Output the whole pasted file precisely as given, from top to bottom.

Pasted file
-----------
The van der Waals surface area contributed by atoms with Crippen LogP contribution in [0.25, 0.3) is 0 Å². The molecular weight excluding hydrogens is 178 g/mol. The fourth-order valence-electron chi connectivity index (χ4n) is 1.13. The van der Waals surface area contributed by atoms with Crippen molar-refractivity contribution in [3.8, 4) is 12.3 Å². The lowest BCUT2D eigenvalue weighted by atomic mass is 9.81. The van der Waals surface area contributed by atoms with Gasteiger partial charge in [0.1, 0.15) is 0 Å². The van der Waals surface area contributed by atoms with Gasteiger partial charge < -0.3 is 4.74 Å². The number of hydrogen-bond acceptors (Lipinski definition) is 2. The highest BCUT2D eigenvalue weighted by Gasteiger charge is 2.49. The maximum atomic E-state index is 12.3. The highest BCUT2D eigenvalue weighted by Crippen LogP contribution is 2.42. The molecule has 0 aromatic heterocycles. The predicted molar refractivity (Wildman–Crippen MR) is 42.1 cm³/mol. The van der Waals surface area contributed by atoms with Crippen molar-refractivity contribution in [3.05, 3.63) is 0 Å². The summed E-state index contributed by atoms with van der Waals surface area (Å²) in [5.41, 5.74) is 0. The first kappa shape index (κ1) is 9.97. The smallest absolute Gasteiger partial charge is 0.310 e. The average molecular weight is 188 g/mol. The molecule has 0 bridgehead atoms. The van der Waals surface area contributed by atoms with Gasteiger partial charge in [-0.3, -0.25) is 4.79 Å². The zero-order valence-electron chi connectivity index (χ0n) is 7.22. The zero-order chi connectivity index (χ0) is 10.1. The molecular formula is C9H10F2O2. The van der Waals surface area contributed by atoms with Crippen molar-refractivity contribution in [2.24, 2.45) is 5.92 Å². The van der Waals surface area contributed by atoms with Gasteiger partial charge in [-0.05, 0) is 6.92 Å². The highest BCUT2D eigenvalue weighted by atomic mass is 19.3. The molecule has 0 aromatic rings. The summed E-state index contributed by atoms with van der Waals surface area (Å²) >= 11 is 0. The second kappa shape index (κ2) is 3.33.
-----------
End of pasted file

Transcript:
The van der Waals surface area contributed by atoms with Crippen LogP contribution in [0.25, 0.3) is 0 Å². The molecular weight excluding hydrogens is 178 g/mol. The fourth-order valence-electron chi connectivity index (χ4n) is 1.13. The van der Waals surface area contributed by atoms with Crippen molar-refractivity contribution in [3.8, 4) is 12.3 Å². The lowest BCUT2D eigenvalue weighted by atomic mass is 9.81. The van der Waals surface area contributed by atoms with Gasteiger partial charge in [0.1, 0.15) is 0 Å². The van der Waals surface area contributed by atoms with Gasteiger partial charge < -0.3 is 4.74 Å². The number of hydrogen-bond acceptors (Lipinski definition) is 2. The highest BCUT2D eigenvalue weighted by Gasteiger charge is 2.49. The maximum atomic E-state index is 12.3. The highest BCUT2D eigenvalue weighted by Crippen LogP contribution is 2.42. The molecule has 0 aromatic heterocycles. The predicted molar refractivity (Wildman–Crippen MR) is 42.1 cm³/mol. The van der Waals surface area contributed by atoms with Crippen molar-refractivity contribution in [3.05, 3.63) is 0 Å². The summed E-state index contributed by atoms with van der Waals surface area (Å²) in [5.41, 5.74) is 0. The first kappa shape index (κ1) is 9.97. The smallest absolute Gasteiger partial charge is 0.310 e. The average molecular weight is 188 g/mol. The molecule has 0 bridgehead atoms. The van der Waals surface area contributed by atoms with Gasteiger partial charge in [-0.3, -0.25) is 4.79 Å². The zero-order valence-electron chi connectivity index (χ0n) is 7.22. The zero-order chi connectivity index (χ0) is 10.1. The molecular formula is C9H10F2O2. The van der Waals surface area contributed by atoms with Crippen molar-refractivity contribution in [2.24, 2.45) is 5.92 Å². The van der Waals surface area contributed by atoms with Gasteiger partial charge in [-0.05, 0) is 6.92 Å². The highest BCUT2D eigenvalue weighted by atomic mass is 19.3. The molecule has 0 aromatic rings. The summed E-state index contributed by atoms with van der Waals surface area (Å²) >= 11 is 0. The second kappa shape index (κ2) is 3.33.